Maine State Rep. Josh Morris (R-Turner), ranking Republican member of the Legislature’s Insurance Committee, sent a letter Wednesday to Acting Superintendent of the Maine Bureau of Insurance Tim Schott calling for an investigation into alleged fraudulent insurance practices by Senate President Troy Jackson (D-Allagash).
“I am writing on behalf of the thousands of Mainers that buy insurance, play by the rules, and are concerned about rising costs,” Rep. Morris wrote. “Any potential malfeasance should be taken seriously and investigated.”
In his letter, Morris outlines information uncovered by the Maine Wire related to a lawsuit he filed against the previous owners of an Augusta home he bought in 2019. In the lawsuit, Jackson alleged that the sellers concealed a carpenter ant infestation, fire damage, and pervasive water and mold damage in the home.
The couple who sold Jackson the Augusta home, Paul and Jane Godbout, 65, vigorously deny his allegations.
The Godbouts claim that they’ve spent more than $30,000 in legal fees trying to defend themselves from Jackson’s lawsuit.
Shortly after moving into the home, Jackson and his girlfriend Lana Pelletier sent two demand letters to the Godbouts, demanding the reversal of the home sale and a refund, claiming that they illegally concealed significant damage to the home that decreased the home’s value.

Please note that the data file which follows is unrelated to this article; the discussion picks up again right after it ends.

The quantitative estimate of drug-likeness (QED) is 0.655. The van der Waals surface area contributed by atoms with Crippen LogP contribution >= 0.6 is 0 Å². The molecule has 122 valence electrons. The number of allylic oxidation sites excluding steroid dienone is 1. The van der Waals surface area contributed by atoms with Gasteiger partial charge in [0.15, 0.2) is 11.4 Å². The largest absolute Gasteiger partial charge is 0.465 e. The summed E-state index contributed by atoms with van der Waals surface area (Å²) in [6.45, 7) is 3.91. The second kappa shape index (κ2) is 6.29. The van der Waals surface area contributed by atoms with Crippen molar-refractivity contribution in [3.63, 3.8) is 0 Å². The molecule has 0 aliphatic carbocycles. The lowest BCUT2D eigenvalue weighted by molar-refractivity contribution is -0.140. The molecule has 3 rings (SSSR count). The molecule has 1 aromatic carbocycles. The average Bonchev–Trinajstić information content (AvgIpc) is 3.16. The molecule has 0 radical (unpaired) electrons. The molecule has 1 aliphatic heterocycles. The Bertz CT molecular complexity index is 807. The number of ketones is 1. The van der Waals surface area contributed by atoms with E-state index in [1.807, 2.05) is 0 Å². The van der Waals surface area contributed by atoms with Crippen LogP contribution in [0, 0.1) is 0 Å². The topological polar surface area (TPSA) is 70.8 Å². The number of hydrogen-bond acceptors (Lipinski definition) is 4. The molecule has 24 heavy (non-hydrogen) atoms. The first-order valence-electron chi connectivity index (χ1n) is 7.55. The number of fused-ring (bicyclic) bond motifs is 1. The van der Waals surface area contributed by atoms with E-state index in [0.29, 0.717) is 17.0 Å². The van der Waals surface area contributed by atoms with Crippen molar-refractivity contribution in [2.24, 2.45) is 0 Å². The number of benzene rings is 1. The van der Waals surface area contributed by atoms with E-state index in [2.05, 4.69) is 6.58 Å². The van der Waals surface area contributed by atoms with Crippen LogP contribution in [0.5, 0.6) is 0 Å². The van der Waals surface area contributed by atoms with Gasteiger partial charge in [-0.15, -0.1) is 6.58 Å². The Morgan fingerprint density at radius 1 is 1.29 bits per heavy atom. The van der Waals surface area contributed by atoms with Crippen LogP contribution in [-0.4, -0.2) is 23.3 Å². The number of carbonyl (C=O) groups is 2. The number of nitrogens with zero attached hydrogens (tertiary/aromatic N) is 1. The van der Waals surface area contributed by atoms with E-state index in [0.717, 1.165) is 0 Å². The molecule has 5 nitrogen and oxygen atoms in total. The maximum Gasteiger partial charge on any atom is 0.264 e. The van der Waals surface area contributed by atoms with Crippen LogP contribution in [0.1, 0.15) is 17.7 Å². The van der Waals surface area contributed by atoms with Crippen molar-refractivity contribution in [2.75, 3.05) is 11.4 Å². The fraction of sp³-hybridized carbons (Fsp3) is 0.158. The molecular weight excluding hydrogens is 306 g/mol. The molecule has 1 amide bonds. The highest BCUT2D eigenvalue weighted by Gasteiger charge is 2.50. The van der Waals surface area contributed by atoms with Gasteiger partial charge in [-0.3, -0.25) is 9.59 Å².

After the Godbouts failed to comply with his demands, Jackson’s attorney filed a complaint in Kennebec County Superior Court on June 5, 2020 — the case is ongoing.
Court records from a counterclaim filed by the Godbouts revealed that the couple had paid for AmeriSpec Inspection Services to conduct an inspection of the house prior to the sale to Jackson and Pelletier.
Despite the inspection report indicating that there was evidence of carpenter ants — which Jackson and Pelletier admitted to having received — they did not take the inspection’s recommended action of hiring a licensed pest inspector.
In January 2021, three years after Jackson acquired the property, he filed an insurance claim with Traveler’s Insurance for the damage to the house, for which it appears he received more than $5,000.
“If the damages caused related to the claim filed in January of 2021 were caused before the Senate President acquired the house, this would certainly raise concerns that warrant an investigation and should be addressed,” Morris wrote to the head of the Maine Bureau of Insurance.
“I am sure you would agree with me that insurance fraud is not a victimless crime,” Morris wrote in his letter. “It costs consumers more money in premiums every year for the investigation and payout of false claims. At a time of record inflation that is causing premiums to rise, these costs pile up even more.”
More of the Maine Wire’s coverage on the Troy Jackson scandal:
- Payments to Troy Jackson for Travel, Lodging Nearly Doubled After He Bought Home in Augusta, Totaled $160k from 2019-2023
- The Mortgage Broker Troy Jackson Threw Under the Bus Denies Wrongdoing: “Something seems a little fishy here”
- Maine’s Governor Mills Says Ethics Commission Will Decide Senate President Troy Jackson’s Fate
- Troy Jackson Admits: He “Never Really Read” FHA Mortgage Doc He Signed and Failed to Satisfy
- Ethics Complaint Against Troy Jackson Officially Filed Over Residency Requirement Violation, Potential Fraud
See Rep. Morris’ full letter to the Acting Superintendent of the Maine Bureau of Insurance below: